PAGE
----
Some “Haute cuisine” secrets you need to try at home
Discover our top tips to achieve “Haute cuisine” by Vojtěch Beseda cooking in your own kitchen.
What’s in season depends on where you are in the world. But wherever you are, using ingredients that are being harvested that month always makes sense. Produce at its peak tastes better, has much more flavour, supports local farmers, has travelled fewer miles and, often, is cheaper.
Buy fruit and veg at farmers’ markets if you can
If your local farmers’ market is open and has social distancing measures in place, it’s a great spot to buy seasonal produce. Look for a certified market which has rules about what can be sold – you want to buy produce fresh from the fields, not from an individual who has bought from a wholesaler to sell on. Talk to the producers about how their food is grown and what’s coming into season. Best chefs swear by the relationships they have with their suppliers. A vegetable box subscription is also a good option.
5 reasons to buy fruits and vegetables at farmers’ markets
1) Real Flavors
5) Better for the Environment
Use Your Senses to Pick Healthy Fruits and Vegetables
Use your eyes and nose to spot the best stuff on offer. Choose tomatoes that are fragrant and not wrinkly; avocados that are free from cracks and dents; lettuce that’s crisp, not slimy; kale that has deep-coloured, small leaves; white cauliflower with tightly packed florets (avoid yellow or flowering cauliflower); plump, heady garlic; and carrots without rootlets.
Get meat from local independent butchers
You might have to spend a bit more but meat from a good-quality butcher is worth it – ethical, traceable meat is important to them. They can give you advice on how to cook different cuts and will slice or debone meat for you. They can also cater to more obscure requests such as chicken bones for stock, a suckling pig or an ox heart. It’s also worth visiting your local fishmonger for fish, or check out online delivery schemes.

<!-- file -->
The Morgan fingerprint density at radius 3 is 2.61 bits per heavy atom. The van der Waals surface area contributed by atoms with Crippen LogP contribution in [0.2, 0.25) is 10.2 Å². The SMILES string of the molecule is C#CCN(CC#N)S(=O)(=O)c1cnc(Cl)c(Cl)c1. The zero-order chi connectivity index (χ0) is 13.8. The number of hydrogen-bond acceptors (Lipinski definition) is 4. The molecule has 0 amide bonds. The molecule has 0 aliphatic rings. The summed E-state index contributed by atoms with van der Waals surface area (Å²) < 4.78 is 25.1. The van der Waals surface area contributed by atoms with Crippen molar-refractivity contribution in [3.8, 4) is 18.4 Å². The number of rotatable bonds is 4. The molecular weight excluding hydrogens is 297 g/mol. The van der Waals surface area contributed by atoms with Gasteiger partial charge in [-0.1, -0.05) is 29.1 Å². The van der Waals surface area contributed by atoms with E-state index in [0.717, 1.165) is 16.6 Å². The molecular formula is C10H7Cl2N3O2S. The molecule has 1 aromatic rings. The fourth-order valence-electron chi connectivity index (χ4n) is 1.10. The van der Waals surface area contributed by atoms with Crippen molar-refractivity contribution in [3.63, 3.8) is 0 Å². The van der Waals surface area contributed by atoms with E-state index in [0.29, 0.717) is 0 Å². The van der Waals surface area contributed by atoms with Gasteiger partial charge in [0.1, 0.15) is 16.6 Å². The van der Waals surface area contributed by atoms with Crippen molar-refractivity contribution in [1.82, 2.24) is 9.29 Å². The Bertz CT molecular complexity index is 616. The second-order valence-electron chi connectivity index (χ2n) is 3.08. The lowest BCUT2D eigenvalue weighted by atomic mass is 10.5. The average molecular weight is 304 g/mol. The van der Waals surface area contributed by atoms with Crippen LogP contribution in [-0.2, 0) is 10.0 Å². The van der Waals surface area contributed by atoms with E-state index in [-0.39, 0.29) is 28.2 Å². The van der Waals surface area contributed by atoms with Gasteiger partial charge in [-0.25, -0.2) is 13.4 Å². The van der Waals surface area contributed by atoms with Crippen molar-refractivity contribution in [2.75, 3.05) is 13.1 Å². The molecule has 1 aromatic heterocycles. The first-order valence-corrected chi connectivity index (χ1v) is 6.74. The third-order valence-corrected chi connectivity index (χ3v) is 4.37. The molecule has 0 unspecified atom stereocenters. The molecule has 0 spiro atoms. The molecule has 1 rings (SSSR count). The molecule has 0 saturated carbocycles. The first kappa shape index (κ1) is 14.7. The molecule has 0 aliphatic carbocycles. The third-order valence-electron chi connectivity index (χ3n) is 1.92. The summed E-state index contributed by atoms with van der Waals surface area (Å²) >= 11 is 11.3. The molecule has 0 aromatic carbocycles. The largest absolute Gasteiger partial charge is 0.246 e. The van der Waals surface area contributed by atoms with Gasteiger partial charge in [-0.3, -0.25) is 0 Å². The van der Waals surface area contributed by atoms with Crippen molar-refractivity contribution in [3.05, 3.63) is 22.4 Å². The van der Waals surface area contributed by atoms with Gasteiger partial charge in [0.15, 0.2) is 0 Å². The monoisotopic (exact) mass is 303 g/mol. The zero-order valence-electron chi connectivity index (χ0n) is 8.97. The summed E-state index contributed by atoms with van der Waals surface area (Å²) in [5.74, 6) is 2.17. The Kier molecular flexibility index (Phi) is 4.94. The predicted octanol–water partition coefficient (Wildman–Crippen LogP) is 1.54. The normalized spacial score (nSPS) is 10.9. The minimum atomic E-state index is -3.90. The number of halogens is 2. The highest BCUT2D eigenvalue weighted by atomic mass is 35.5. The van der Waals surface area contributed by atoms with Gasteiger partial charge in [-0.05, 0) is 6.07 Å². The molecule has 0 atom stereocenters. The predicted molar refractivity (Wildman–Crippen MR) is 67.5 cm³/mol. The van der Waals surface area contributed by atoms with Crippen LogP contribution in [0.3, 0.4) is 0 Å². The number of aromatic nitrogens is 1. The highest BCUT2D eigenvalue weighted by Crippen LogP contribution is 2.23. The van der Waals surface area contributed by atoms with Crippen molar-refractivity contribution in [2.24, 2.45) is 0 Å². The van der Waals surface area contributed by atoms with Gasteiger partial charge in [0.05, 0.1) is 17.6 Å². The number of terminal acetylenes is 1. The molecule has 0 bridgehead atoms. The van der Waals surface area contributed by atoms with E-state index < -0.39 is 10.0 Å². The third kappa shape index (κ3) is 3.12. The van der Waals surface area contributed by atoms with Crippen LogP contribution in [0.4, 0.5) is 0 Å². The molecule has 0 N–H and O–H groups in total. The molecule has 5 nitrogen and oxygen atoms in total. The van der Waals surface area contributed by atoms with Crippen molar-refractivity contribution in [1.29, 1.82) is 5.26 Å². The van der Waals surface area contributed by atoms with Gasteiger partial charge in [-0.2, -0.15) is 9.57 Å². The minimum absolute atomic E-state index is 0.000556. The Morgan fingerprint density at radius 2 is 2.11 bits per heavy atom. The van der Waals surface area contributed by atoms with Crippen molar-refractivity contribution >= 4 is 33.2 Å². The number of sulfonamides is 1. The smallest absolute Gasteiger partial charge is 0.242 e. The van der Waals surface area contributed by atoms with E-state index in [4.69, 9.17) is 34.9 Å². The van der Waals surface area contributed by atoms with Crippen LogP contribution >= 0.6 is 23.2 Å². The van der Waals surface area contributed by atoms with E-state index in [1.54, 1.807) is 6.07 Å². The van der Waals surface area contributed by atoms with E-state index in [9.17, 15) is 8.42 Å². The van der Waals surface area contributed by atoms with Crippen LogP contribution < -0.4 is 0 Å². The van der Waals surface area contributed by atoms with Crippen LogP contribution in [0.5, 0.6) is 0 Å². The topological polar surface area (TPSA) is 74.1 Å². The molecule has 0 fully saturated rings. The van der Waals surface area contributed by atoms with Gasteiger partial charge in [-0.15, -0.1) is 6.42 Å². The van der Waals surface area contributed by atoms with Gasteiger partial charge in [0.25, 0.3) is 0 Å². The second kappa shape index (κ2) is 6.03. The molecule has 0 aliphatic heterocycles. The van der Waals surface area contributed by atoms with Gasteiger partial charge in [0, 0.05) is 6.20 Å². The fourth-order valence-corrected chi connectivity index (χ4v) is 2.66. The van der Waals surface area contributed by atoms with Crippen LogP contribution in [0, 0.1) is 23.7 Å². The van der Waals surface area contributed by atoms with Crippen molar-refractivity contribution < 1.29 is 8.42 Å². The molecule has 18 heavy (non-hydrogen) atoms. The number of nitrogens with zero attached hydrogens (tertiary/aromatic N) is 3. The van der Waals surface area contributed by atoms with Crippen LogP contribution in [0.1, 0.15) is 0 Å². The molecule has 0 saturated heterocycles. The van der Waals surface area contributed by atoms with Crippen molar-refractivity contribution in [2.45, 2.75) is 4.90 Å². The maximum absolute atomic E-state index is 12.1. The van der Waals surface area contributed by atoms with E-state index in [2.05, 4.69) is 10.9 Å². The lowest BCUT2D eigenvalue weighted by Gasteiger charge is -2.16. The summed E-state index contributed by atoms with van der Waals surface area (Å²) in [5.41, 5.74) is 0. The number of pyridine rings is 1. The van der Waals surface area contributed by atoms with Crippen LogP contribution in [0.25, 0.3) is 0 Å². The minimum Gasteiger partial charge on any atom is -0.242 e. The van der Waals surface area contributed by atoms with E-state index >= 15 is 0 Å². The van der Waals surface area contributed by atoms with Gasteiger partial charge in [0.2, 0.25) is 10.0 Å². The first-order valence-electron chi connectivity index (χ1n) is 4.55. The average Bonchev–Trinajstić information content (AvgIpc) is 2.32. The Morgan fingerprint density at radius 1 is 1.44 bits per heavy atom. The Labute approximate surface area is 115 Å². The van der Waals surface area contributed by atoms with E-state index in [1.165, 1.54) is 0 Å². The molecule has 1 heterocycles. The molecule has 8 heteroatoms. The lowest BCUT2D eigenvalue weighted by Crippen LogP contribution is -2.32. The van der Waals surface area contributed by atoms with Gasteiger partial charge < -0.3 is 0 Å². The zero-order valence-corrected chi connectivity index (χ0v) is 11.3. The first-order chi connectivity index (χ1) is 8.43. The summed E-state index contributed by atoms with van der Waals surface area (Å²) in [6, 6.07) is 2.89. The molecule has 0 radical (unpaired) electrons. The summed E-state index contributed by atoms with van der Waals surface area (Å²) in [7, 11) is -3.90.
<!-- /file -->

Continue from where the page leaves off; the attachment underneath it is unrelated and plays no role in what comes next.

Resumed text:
Grow your own herbs
You don’t need access to a balcony or garden to grow your own food – and you can’t beat the flavour of fresh herbs. Many great restaurants have small veg patches for this reason. You could start with a simple basil plant or grow microgreens to use as a fancy garnish.
Everything You Need to Know When You Grow Your Own Herbs
1) Know What You Want
2) Consider Location
3) Get The Right Equipment
4) Treat Them Right
5) Use Your Herbs
Store fruit and vegetables correctly
There’s no point in investing in beautiful ingredients if you don’t store them with care. You might be surprised how many ingredients should never be kept in the fridge such as avocados, garlic and onions. Simple hacks like storing herbs upright in water, like flowers, will make them last much longer.
Master the classic French Sauce
One thing “Haute cuisine” restaurants get spot on is sauces and it’s easy to get them right at home. At culinary school, students are taught five classic, French ‘mother’ sauces which form the foundations of many other sauces and dishes. They are béchamel, velouté, espagnole, sauce tomat and hollandaise. Master these five and from there you can make scalloped potatoes (with béchamel), creole sauce (with sauce tomat), and eggs benedict and béarnaise sauce (from hollandaise).
Much of the time, the secret to great-tasting food worthy of the best restaurant is simple: use an almost unreasonable amount of butter in your cooking. The secret to the perfect steak, for example, is to add a knob of butter and a sprig of herb to the pan halfway through cooking.
Season Taste as you cookell
So many cooks, including professionals, fail to taste their food as they cook. And how? It’s the best part. Sampling the ingredients while they simmer is a guaranteed way to season with intent and make the most delicious food possible.
Buy good-quality oil
Don’t just season well, choose quality oil too – and make sure you use the right type for your dish. Use extra-virgin olive oil for dressings and vinaigrettes rather than for cooking. Higher heats demand a sunflower or vegetable oil.
Invest in kitchen kit
Great presentation starts with how you prep ingredients. Julienned carrots (cut into thin strips) and onions sliced and diced with consistency are visible in the final dish. Get yourself a decent set of sharp knives, a mandoline, a peeler and a hand-held grater (for shaving and fine grating). You could even splash out on getting your knives professionally sharpened once a year.
Make sure your pans are hot enough